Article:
February 18, 2011


I love working with my wife, Chantal. Over the past two decades we have been able to share as a couple in teaching, preaching, evangelism, Bible studies, writing, and many other ministries.
When we wrote the recent Adult Bible Study Guide together (as well as the companion volume, Illuminating Shadow Figures in Scripture), we had great fun (and, at times, major discussions) doing it together. Our thought patterns are different. While I am more the methodical, foot-?noting type, Chantal is highly creative and intuitive—together a great combination that ?promises solid content and engaging text.
2011 1505 page6Over the past several years I have been thinking about the joys and challenges of couple teamwork. As a theology professor working at Adventist universities and seminaries, I watched young ministers enter their new adventure of ministry. However, I frequently noted their wives struggling to discover their niche. Often their call was a shared call. Together with their husbands they had accepted an invitation to serve God and proclaim the eternal gospel to a world that is racing toward its end. Some of them had been religion or theology majors themselves, or had finished seminary. But as these couples tried their first steps in ministry they soon discovered this fact: there is little space in the Seventh-day Adventist Church for more than token teamwork for couples.
Most denominational entities actually have policies that keep couples from working in the same department—and for good reasons. We don’t want nepotism or favoritism in our ranks. Some spouses have volunteered their time, expertise, and creativity, but after a while the pressures of raising a family or paying the bills, or just the plain lack of recognition, have driven them to pursue other work opportunities. Yes, there are some ministries (such as the Family Ministries Department or, at times, the Ministerial Association) in which couples are actually employed together and are able to be a tremendous blessing to the church. However, these are exceptions. Does this mean that as couples they can work for God only in these areas? What about preaching, teaching, writing, editing, healing, or counseling for Jesus together?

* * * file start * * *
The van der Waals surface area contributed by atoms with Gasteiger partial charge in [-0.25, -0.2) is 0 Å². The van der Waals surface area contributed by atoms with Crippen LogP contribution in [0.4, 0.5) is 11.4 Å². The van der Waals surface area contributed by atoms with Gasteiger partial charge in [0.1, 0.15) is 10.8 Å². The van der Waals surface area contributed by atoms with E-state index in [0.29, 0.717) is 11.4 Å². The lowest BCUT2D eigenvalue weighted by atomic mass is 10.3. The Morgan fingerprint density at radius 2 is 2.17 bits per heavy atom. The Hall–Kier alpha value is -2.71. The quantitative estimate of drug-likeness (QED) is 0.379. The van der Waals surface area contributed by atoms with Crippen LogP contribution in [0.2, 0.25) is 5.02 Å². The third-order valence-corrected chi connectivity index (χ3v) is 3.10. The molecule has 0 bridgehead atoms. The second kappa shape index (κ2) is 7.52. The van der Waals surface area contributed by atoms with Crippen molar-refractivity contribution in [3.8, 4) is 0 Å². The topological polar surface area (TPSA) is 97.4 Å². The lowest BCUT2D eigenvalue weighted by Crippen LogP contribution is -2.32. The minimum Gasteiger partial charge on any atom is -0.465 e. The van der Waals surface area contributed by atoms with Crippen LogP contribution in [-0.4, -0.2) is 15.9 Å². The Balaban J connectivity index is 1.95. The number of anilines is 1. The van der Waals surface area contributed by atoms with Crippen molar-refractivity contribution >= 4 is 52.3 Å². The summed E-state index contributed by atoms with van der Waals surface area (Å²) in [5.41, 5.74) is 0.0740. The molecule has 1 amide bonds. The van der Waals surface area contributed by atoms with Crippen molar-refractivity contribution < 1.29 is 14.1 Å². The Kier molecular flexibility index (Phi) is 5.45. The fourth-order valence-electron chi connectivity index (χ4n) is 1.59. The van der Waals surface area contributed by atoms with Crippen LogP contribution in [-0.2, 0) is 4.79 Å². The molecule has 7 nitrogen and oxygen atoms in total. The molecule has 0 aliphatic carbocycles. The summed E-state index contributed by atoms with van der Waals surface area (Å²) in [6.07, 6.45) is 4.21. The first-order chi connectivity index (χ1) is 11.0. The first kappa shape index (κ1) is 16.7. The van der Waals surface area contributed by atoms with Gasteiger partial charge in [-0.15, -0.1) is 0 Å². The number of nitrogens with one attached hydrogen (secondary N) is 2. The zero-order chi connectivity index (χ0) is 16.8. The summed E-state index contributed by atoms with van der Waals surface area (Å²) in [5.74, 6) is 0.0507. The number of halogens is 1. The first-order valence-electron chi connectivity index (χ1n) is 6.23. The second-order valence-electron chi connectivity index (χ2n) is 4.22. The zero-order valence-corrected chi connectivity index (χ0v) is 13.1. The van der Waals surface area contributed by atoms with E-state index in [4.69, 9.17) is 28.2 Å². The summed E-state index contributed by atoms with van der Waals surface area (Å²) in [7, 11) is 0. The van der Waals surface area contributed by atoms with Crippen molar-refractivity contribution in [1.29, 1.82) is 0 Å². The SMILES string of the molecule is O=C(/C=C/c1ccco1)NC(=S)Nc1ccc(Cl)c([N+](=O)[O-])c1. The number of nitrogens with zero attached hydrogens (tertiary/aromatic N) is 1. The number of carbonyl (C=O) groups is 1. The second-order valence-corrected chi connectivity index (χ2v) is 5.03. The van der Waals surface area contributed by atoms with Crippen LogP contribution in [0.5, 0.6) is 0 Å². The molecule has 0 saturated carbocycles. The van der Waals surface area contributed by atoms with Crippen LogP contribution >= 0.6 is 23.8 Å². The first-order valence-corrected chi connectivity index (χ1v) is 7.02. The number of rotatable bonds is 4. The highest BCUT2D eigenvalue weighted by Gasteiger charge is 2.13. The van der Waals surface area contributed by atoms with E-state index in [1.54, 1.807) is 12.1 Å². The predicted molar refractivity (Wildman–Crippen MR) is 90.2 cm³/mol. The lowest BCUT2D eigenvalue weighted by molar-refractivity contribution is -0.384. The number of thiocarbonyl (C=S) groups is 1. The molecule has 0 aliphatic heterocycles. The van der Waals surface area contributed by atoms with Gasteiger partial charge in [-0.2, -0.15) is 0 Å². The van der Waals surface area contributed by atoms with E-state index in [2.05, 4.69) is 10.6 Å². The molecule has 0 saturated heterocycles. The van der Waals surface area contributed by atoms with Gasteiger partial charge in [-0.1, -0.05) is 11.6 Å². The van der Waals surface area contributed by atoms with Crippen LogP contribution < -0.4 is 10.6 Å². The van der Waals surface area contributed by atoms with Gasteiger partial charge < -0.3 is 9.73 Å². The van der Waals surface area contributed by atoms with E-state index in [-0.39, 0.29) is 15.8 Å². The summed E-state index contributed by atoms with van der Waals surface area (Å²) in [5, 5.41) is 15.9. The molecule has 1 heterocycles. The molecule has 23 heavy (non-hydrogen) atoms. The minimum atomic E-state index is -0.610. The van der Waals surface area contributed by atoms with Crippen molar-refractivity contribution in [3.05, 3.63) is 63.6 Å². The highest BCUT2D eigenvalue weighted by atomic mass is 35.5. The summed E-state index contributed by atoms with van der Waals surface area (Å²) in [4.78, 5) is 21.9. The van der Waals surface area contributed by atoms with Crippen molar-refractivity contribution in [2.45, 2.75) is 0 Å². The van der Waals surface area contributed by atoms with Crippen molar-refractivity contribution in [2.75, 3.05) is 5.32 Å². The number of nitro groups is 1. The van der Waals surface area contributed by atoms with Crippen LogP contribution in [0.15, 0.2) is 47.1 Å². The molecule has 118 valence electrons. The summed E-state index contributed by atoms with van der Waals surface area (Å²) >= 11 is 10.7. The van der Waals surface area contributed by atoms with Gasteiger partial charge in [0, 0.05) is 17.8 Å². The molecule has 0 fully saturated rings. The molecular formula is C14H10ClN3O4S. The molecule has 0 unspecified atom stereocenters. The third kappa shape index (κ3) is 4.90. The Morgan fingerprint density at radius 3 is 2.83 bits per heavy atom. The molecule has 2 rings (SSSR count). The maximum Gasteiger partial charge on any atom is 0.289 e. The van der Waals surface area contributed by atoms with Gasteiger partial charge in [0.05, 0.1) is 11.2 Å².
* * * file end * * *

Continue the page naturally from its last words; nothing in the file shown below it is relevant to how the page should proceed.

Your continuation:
In case you are feeling uncomfortable as to the direction of this editorial: No, I am not writing about women’s ordination (which touches many theological issues outside of teamwork) or trying to get ministerial spouses on the already-stretched payrolls. However, I am wondering how much talent and passion the Seventh-day Adventist Church is losing by overlooking the great blessings and opportunities of couple ministry. Twos are actually a very biblical principle. Jesus sent out His disciples in twos. Paul’s incredible mission journeys often involved one close travel companion (and at times more co-missionaries). Aquila always appears with Priscilla (Acts 18:2, 18, 26; Rom. 16:3; 1 Cor. 16:19; 2 Tim. 4:19)—a successful self-supporting, first-century A.D. ministry couple. Matter of fact, families were often integrally involved in ministry. Remember Isaiah taking his young son Shear-Jashub to the highway near the fuller’s field in order to present a key prophetic message of repentance to wavering King Ahaz (Isa. 7:1-14). Or James and Ellen White, a young couple from New England, who served as a team. Or John N. Andrews working closely with his children to preach the three angels’ messages in unentered Europe.
Bottom line: In a changed world with many new challenges, we may need to relook at policies and practices in the light of the biblical data, and harness the energy and synergies of mission-minded Adventist couples whose creative contributions are sorely needed to get the job done. After all, we want to go home.
Gerald A. Klingbeil is associate editor of the Adventist Review. This article was published February 17, 2011.